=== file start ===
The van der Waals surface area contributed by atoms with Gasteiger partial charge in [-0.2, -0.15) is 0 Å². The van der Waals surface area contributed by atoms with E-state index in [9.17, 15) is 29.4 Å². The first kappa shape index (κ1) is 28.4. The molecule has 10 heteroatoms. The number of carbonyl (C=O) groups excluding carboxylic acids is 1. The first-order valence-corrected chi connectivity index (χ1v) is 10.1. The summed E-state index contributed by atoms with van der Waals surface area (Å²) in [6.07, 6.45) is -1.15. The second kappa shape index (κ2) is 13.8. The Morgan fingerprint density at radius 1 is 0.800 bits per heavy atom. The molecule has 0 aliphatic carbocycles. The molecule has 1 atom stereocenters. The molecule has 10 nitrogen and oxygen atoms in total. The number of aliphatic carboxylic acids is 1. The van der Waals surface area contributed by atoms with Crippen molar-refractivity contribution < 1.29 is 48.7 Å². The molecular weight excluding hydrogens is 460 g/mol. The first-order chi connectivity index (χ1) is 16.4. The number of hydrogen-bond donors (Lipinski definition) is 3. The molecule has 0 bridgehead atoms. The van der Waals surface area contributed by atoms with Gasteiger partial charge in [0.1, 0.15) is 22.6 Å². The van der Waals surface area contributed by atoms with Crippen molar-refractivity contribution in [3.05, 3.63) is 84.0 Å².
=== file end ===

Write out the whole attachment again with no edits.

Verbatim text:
The van der Waals surface area contributed by atoms with Gasteiger partial charge in [-0.2, -0.15) is 0 Å². The van der Waals surface area contributed by atoms with E-state index in [9.17, 15) is 29.4 Å². The first kappa shape index (κ1) is 28.4. The molecule has 10 heteroatoms. The number of carbonyl (C=O) groups excluding carboxylic acids is 1. The first-order valence-corrected chi connectivity index (χ1v) is 10.1. The summed E-state index contributed by atoms with van der Waals surface area (Å²) in [6.07, 6.45) is -1.15. The second kappa shape index (κ2) is 13.8. The Morgan fingerprint density at radius 1 is 0.800 bits per heavy atom. The molecule has 0 aliphatic carbocycles. The molecule has 1 atom stereocenters. The molecule has 10 nitrogen and oxygen atoms in total. The number of aliphatic carboxylic acids is 1. The van der Waals surface area contributed by atoms with Crippen molar-refractivity contribution < 1.29 is 48.7 Å². The molecular weight excluding hydrogens is 460 g/mol. The first-order chi connectivity index (χ1) is 16.4. The number of hydrogen-bond donors (Lipinski definition) is 3. The molecule has 0 bridgehead atoms. The van der Waals surface area contributed by atoms with Gasteiger partial charge in [0.1, 0.15) is 22.6 Å². The van der Waals surface area contributed by atoms with Crippen molar-refractivity contribution in [3.05, 3.63) is 84.0 Å².